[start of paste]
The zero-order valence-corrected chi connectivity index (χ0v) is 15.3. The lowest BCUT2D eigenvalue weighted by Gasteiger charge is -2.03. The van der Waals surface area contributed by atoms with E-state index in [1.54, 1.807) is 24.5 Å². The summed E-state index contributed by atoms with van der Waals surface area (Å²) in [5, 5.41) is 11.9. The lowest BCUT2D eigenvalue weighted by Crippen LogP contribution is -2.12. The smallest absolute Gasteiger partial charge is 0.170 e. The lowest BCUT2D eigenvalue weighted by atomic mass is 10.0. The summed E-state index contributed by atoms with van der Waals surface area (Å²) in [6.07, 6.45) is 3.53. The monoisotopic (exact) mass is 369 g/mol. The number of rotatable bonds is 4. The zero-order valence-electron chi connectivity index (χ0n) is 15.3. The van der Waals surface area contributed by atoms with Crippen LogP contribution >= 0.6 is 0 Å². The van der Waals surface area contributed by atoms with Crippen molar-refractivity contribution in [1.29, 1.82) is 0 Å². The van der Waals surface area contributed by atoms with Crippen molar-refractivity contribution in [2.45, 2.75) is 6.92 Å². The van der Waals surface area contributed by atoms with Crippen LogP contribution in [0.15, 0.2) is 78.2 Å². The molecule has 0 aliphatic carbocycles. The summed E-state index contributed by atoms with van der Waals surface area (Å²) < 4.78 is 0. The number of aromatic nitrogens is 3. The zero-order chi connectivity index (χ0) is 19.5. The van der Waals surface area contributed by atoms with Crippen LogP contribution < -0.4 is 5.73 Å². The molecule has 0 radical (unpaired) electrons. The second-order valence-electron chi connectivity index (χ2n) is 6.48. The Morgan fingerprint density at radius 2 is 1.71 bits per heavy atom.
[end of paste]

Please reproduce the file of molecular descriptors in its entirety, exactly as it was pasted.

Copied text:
The zero-order valence-corrected chi connectivity index (χ0v) is 15.3. The lowest BCUT2D eigenvalue weighted by Gasteiger charge is -2.03. The van der Waals surface area contributed by atoms with E-state index in [1.54, 1.807) is 24.5 Å². The summed E-state index contributed by atoms with van der Waals surface area (Å²) in [5, 5.41) is 11.9. The lowest BCUT2D eigenvalue weighted by Crippen LogP contribution is -2.12. The smallest absolute Gasteiger partial charge is 0.170 e. The lowest BCUT2D eigenvalue weighted by atomic mass is 10.0. The summed E-state index contributed by atoms with van der Waals surface area (Å²) in [6.07, 6.45) is 3.53. The monoisotopic (exact) mass is 369 g/mol. The number of rotatable bonds is 4. The zero-order valence-electron chi connectivity index (χ0n) is 15.3. The van der Waals surface area contributed by atoms with Crippen LogP contribution >= 0.6 is 0 Å². The van der Waals surface area contributed by atoms with Crippen molar-refractivity contribution in [1.29, 1.82) is 0 Å². The van der Waals surface area contributed by atoms with Crippen molar-refractivity contribution in [2.45, 2.75) is 6.92 Å². The van der Waals surface area contributed by atoms with Crippen LogP contribution in [0.15, 0.2) is 78.2 Å². The molecule has 0 aliphatic carbocycles. The summed E-state index contributed by atoms with van der Waals surface area (Å²) < 4.78 is 0. The number of aromatic nitrogens is 3. The zero-order chi connectivity index (χ0) is 19.5. The van der Waals surface area contributed by atoms with Crippen LogP contribution < -0.4 is 5.73 Å². The molecule has 0 radical (unpaired) electrons. The second-order valence-electron chi connectivity index (χ2n) is 6.48. The Morgan fingerprint density at radius 2 is 1.71 bits per heavy atom.